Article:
Subscribe for 33¢ / day

DENVER — Denver High School’s cramped gym and stage will soon be displaced by a new venue for student performances and competitions.

For the past year, the $10.4 million Cyclone athletics and fine arts complex has been under construction next to Denver Community Schools’ sports fields, about a half mile from campus. And it’s close to being done.

In recent weeks, workers have been busy completing the building’s interior, particularly the 500-seat auditorium.

“We’re not too far away from having students coming in,” said Superintendent Brad Laures during a recent tour of the facility near Donna and Schneider streets.

The fall play will be held there Nov. 18 at 7 p.m. and Nov. 19 at 2 p.m. A week later, the public will be invited to the building’s dedication. District residents will then have plenty of opportunities to make use of the facilities.

“The community will have access to get in here,” said Laures.

People will enter on the north end of the building into a two-story lobby with walls made of glass.


John Gosnell paints the Denver Cyclone logo on the basketball court at the new Denver athletic/fine arts complex Thursday, Oct. 26, 2017, in Denver, Iowa.

Nearby stairs and an elevator will take people to the 200-meter walking track that circles the gymnasium below.

A bank of windows along one wall of the track looks out onto the lobby.

“This will be a publicly accessible walking track,” said Scott Krebsbach, president of the Board of Education. “There will be open hours for the public.”

Community members also will be able to use the weight training and cardiovascular equipment in and next to the weight room on the second floor.

A press box overlooking the football field and track on the east side of the building accessed from the second floor, as well. The space — which has room for reporters, announcers and coaches — has been in use this fall. It is named for longtime resident and community booster Art Kurtt.(tncms-asset)0a84b012-c00f-11e7-a2d8-00163ec2aa77[1](/tncms-asset)

Students put their mark on the building via three exposed steel beams at the top of the stairs outside of the second floor doorway. Children signed their names on beams earlier in the building process. In the case of elementary school students, each class covered whole sections of the beams with their signatures.

Coordinating that process is “one of the things that I am most proud of,” said Krebsbach. “It’s something they’re going to be able to look at, they’ll see, for the rest of their lives.”

The gym and locker rooms are on the east side of the complex. Four playing courts in the gym can be used for practices and recreational sports. Those are contained in two competition courts for varsity and junior varsity sports.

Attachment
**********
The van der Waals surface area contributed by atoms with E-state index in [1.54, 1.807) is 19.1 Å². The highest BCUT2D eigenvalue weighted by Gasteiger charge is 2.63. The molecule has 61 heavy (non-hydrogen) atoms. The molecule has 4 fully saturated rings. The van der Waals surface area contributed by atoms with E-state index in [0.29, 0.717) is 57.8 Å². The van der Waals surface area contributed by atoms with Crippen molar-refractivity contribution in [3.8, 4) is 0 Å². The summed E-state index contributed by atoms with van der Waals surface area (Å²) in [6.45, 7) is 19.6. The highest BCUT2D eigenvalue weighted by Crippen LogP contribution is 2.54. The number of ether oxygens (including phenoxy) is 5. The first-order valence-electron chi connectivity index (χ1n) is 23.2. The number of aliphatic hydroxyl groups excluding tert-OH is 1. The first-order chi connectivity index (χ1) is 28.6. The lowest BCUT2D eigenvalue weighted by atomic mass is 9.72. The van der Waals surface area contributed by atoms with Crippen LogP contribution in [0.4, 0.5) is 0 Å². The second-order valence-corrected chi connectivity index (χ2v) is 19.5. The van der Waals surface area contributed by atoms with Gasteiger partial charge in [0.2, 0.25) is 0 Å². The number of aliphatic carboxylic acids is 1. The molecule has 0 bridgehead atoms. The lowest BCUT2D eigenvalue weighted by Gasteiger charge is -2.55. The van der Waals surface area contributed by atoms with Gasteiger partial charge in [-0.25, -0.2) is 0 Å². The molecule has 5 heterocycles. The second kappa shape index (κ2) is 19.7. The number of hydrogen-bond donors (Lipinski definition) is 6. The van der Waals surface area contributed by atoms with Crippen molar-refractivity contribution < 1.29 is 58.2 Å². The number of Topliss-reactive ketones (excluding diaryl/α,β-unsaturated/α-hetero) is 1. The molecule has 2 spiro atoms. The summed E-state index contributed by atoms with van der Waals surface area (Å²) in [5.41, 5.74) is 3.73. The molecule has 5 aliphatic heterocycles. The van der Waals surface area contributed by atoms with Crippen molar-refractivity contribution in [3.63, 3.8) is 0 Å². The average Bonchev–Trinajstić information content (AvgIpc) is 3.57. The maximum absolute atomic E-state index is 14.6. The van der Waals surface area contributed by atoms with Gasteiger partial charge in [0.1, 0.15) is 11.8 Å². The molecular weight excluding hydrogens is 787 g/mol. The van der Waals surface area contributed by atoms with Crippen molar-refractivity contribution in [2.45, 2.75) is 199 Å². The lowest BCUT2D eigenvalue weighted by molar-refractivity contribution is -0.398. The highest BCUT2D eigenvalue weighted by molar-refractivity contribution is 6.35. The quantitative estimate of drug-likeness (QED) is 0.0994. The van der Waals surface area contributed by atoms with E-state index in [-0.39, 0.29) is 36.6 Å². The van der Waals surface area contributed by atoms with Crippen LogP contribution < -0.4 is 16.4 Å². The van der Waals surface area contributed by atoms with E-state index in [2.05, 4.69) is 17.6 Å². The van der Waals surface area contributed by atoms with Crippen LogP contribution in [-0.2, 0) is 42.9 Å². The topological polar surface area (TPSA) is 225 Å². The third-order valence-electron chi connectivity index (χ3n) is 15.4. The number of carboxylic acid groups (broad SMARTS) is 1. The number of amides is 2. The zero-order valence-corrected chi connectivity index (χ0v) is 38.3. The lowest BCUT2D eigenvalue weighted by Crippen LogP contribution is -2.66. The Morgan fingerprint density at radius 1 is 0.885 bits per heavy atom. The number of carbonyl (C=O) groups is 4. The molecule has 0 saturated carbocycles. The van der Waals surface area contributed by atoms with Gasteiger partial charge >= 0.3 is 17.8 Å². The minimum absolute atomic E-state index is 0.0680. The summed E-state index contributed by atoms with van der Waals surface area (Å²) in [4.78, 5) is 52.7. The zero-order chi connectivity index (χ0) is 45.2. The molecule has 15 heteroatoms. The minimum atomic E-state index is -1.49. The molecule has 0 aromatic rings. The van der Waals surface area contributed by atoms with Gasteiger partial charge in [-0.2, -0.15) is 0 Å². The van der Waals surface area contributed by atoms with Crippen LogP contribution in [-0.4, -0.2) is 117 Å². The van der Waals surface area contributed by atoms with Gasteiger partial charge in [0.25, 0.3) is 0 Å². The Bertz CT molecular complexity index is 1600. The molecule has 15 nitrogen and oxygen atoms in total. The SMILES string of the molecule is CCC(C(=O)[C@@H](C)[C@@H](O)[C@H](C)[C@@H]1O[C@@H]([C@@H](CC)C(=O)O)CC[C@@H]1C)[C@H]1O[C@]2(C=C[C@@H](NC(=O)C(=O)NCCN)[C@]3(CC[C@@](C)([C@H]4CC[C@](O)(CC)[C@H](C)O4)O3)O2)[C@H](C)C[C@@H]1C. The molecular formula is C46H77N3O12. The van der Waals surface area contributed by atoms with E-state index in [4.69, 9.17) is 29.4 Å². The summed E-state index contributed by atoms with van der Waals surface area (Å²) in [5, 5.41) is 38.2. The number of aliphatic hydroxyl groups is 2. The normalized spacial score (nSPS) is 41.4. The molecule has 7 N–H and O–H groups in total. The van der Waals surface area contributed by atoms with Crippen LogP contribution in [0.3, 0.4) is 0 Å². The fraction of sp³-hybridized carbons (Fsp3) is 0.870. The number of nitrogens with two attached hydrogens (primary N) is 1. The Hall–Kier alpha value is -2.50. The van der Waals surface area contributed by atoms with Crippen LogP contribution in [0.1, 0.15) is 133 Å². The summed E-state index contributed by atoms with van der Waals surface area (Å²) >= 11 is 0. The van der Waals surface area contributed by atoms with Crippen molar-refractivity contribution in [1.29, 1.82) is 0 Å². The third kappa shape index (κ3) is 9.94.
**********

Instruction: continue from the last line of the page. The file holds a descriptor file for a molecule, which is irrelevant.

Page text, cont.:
The courts will be divided by a stack of bleachers that will seat the hometown crowd on the varsity gym side. On the other side of the court will be seating for the opposing team. More seating will be available for the junior varsity court.

All together, the gym will be able to seat up to 1.500 people.

The auditorium, on the west side of the complex, contains stadium-style seating designed to create clear sight lines to the stage for audience members. It was built with performances in mind, unlike the current space in the high school’s gym.

“Our fine arts kids have taken a back seat for way too long,” said Laures, of the need for the auditorium. “It was designed acoustically whereas a gym isn’t designed acoustically.”

The community is responsible for funding the new facility. A $7.2 million bond issue was approved by voters in February 2016 and will be repaid through increased property taxes. The district is also using $1.5 million in 1 percent sales tax revenues and $500,000 in physical plant and equipment levy funds.

The remaining $1.2 million is being covered through a fundraising campaign. “There are two key donors that stepped forward,” said Krebsbach: Marvin and Helen Schumacher and Bill and Pat Buss.

Among the other individual donors are past board members Carter Stevens and Dave Larson. Denver Savings Bank has been a corporate donor, whose contributions include the scoreboards in the gym.

But the district is still looking for more donations. Opportunities are available for all kinds of sponsorships, including paying for seating in the gym and auditorium.

“We still have $170,000 left to fundraise,” said Laures, who noted they are “still getting donations here and there. We really want to make sure we hit that goal.”


Education Reporter

Education reporter for the Courier

Load comments